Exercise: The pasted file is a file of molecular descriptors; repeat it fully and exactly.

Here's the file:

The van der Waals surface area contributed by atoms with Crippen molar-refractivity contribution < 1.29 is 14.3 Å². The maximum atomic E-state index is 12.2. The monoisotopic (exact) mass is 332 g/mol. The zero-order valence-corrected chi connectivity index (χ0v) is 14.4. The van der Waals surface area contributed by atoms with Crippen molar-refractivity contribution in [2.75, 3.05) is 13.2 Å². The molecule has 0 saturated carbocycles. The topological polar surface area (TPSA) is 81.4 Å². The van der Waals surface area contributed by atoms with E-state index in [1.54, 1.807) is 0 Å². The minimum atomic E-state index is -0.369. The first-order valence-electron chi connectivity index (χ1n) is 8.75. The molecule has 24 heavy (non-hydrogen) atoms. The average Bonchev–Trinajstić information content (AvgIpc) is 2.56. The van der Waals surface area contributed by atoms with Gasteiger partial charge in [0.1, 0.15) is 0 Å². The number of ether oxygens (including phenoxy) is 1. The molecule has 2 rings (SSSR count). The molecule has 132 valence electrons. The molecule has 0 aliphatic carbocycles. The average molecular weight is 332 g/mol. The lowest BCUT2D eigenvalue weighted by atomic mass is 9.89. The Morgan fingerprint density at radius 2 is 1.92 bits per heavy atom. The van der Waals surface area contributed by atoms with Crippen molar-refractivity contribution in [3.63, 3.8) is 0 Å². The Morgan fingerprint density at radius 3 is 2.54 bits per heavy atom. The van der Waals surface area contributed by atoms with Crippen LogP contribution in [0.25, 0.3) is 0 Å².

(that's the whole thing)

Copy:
The van der Waals surface area contributed by atoms with Crippen molar-refractivity contribution < 1.29 is 14.3 Å². The maximum atomic E-state index is 12.2. The monoisotopic (exact) mass is 332 g/mol. The zero-order valence-corrected chi connectivity index (χ0v) is 14.4. The van der Waals surface area contributed by atoms with Crippen molar-refractivity contribution in [2.75, 3.05) is 13.2 Å². The molecule has 0 saturated carbocycles. The topological polar surface area (TPSA) is 81.4 Å². The van der Waals surface area contributed by atoms with E-state index in [1.54, 1.807) is 0 Å². The minimum atomic E-state index is -0.369. The first-order valence-electron chi connectivity index (χ1n) is 8.75. The molecule has 24 heavy (non-hydrogen) atoms. The average Bonchev–Trinajstić information content (AvgIpc) is 2.56. The van der Waals surface area contributed by atoms with Gasteiger partial charge in [0.1, 0.15) is 0 Å². The number of ether oxygens (including phenoxy) is 1. The molecule has 2 rings (SSSR count). The molecule has 132 valence electrons. The molecule has 0 aliphatic carbocycles. The average molecular weight is 332 g/mol. The lowest BCUT2D eigenvalue weighted by atomic mass is 9.89. The Morgan fingerprint density at radius 2 is 1.92 bits per heavy atom. The van der Waals surface area contributed by atoms with Crippen molar-refractivity contribution in [3.63, 3.8) is 0 Å². The Morgan fingerprint density at radius 3 is 2.54 bits per heavy atom. The van der Waals surface area contributed by atoms with Crippen LogP contribution in [0.25, 0.3) is 0 Å².